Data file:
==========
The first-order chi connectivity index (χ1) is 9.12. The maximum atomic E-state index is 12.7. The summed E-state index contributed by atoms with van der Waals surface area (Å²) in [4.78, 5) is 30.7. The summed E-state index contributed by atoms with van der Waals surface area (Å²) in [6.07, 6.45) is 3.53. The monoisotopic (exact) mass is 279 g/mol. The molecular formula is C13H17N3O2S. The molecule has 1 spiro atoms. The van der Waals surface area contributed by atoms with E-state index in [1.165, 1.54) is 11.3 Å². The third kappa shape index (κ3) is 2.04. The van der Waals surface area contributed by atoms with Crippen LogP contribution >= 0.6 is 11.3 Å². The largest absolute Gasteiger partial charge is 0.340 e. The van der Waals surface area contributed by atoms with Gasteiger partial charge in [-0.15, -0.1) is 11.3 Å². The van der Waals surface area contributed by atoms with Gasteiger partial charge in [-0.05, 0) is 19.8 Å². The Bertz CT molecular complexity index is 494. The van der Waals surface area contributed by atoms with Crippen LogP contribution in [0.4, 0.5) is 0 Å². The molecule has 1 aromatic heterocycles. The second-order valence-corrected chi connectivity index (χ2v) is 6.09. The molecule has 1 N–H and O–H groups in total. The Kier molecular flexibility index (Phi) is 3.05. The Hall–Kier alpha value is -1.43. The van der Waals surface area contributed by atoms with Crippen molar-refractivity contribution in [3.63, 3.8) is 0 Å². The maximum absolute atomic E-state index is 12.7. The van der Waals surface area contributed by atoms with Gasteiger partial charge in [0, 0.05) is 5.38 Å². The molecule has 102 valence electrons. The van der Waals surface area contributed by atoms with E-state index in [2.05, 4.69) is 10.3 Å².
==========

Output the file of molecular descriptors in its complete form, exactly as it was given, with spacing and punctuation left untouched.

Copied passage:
The first-order chi connectivity index (χ1) is 9.12. The maximum atomic E-state index is 12.7. The summed E-state index contributed by atoms with van der Waals surface area (Å²) in [4.78, 5) is 30.7. The summed E-state index contributed by atoms with van der Waals surface area (Å²) in [6.07, 6.45) is 3.53. The monoisotopic (exact) mass is 279 g/mol. The molecular formula is C13H17N3O2S. The molecule has 1 spiro atoms. The van der Waals surface area contributed by atoms with E-state index in [1.165, 1.54) is 11.3 Å². The third kappa shape index (κ3) is 2.04. The van der Waals surface area contributed by atoms with Crippen LogP contribution >= 0.6 is 11.3 Å². The largest absolute Gasteiger partial charge is 0.340 e. The van der Waals surface area contributed by atoms with Gasteiger partial charge in [-0.15, -0.1) is 11.3 Å². The van der Waals surface area contributed by atoms with Gasteiger partial charge in [-0.05, 0) is 19.8 Å². The Bertz CT molecular complexity index is 494. The van der Waals surface area contributed by atoms with Crippen LogP contribution in [0.4, 0.5) is 0 Å². The molecule has 1 aromatic heterocycles. The second-order valence-corrected chi connectivity index (χ2v) is 6.09. The molecule has 1 N–H and O–H groups in total. The Kier molecular flexibility index (Phi) is 3.05. The Hall–Kier alpha value is -1.43. The van der Waals surface area contributed by atoms with Crippen molar-refractivity contribution in [3.63, 3.8) is 0 Å². The maximum absolute atomic E-state index is 12.7. The van der Waals surface area contributed by atoms with Gasteiger partial charge in [0, 0.05) is 5.38 Å². The molecule has 102 valence electrons. The van der Waals surface area contributed by atoms with E-state index in [2.05, 4.69) is 10.3 Å².